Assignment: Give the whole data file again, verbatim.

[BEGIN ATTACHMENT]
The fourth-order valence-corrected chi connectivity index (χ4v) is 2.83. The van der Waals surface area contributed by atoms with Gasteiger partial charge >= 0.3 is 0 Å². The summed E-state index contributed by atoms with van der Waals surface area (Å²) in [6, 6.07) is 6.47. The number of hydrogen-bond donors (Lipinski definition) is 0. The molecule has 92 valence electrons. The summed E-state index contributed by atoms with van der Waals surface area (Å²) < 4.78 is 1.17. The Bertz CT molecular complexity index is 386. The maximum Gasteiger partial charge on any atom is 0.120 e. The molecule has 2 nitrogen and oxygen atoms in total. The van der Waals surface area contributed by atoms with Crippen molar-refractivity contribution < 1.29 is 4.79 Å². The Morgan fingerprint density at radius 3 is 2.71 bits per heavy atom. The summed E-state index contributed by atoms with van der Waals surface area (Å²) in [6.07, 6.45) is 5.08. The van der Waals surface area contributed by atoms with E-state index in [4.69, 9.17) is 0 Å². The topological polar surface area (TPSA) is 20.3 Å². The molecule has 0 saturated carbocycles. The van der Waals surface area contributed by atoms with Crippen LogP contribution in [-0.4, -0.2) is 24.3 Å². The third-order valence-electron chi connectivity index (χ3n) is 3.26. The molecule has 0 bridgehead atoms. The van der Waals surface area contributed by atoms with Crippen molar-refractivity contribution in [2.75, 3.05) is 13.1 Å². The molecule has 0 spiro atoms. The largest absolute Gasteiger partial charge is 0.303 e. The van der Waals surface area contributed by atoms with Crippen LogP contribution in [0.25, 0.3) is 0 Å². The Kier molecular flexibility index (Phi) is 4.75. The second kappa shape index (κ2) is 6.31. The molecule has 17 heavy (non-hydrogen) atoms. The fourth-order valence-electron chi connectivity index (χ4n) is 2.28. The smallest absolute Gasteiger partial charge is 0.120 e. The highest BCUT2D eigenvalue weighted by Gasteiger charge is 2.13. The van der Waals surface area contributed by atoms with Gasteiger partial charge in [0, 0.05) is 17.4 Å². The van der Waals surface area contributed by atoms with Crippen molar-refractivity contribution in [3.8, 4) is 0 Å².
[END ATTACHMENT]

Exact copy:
The fourth-order valence-corrected chi connectivity index (χ4v) is 2.83. The van der Waals surface area contributed by atoms with Gasteiger partial charge >= 0.3 is 0 Å². The summed E-state index contributed by atoms with van der Waals surface area (Å²) in [6, 6.07) is 6.47. The number of hydrogen-bond donors (Lipinski definition) is 0. The molecule has 92 valence electrons. The summed E-state index contributed by atoms with van der Waals surface area (Å²) < 4.78 is 1.17. The Bertz CT molecular complexity index is 386. The maximum Gasteiger partial charge on any atom is 0.120 e. The molecule has 2 nitrogen and oxygen atoms in total. The van der Waals surface area contributed by atoms with Crippen molar-refractivity contribution < 1.29 is 4.79 Å². The Morgan fingerprint density at radius 3 is 2.71 bits per heavy atom. The summed E-state index contributed by atoms with van der Waals surface area (Å²) in [6.07, 6.45) is 5.08. The van der Waals surface area contributed by atoms with E-state index in [4.69, 9.17) is 0 Å². The topological polar surface area (TPSA) is 20.3 Å². The molecule has 0 saturated carbocycles. The van der Waals surface area contributed by atoms with Crippen LogP contribution in [-0.4, -0.2) is 24.3 Å². The third-order valence-electron chi connectivity index (χ3n) is 3.26. The molecule has 0 bridgehead atoms. The van der Waals surface area contributed by atoms with Crippen molar-refractivity contribution in [2.75, 3.05) is 13.1 Å². The molecule has 0 spiro atoms. The largest absolute Gasteiger partial charge is 0.303 e. The van der Waals surface area contributed by atoms with Crippen LogP contribution in [0.25, 0.3) is 0 Å². The Kier molecular flexibility index (Phi) is 4.75. The second kappa shape index (κ2) is 6.31. The molecule has 17 heavy (non-hydrogen) atoms. The fourth-order valence-electron chi connectivity index (χ4n) is 2.28. The smallest absolute Gasteiger partial charge is 0.120 e. The highest BCUT2D eigenvalue weighted by Gasteiger charge is 2.13. The van der Waals surface area contributed by atoms with Gasteiger partial charge in [0, 0.05) is 17.4 Å². The van der Waals surface area contributed by atoms with Crippen molar-refractivity contribution in [3.8, 4) is 0 Å².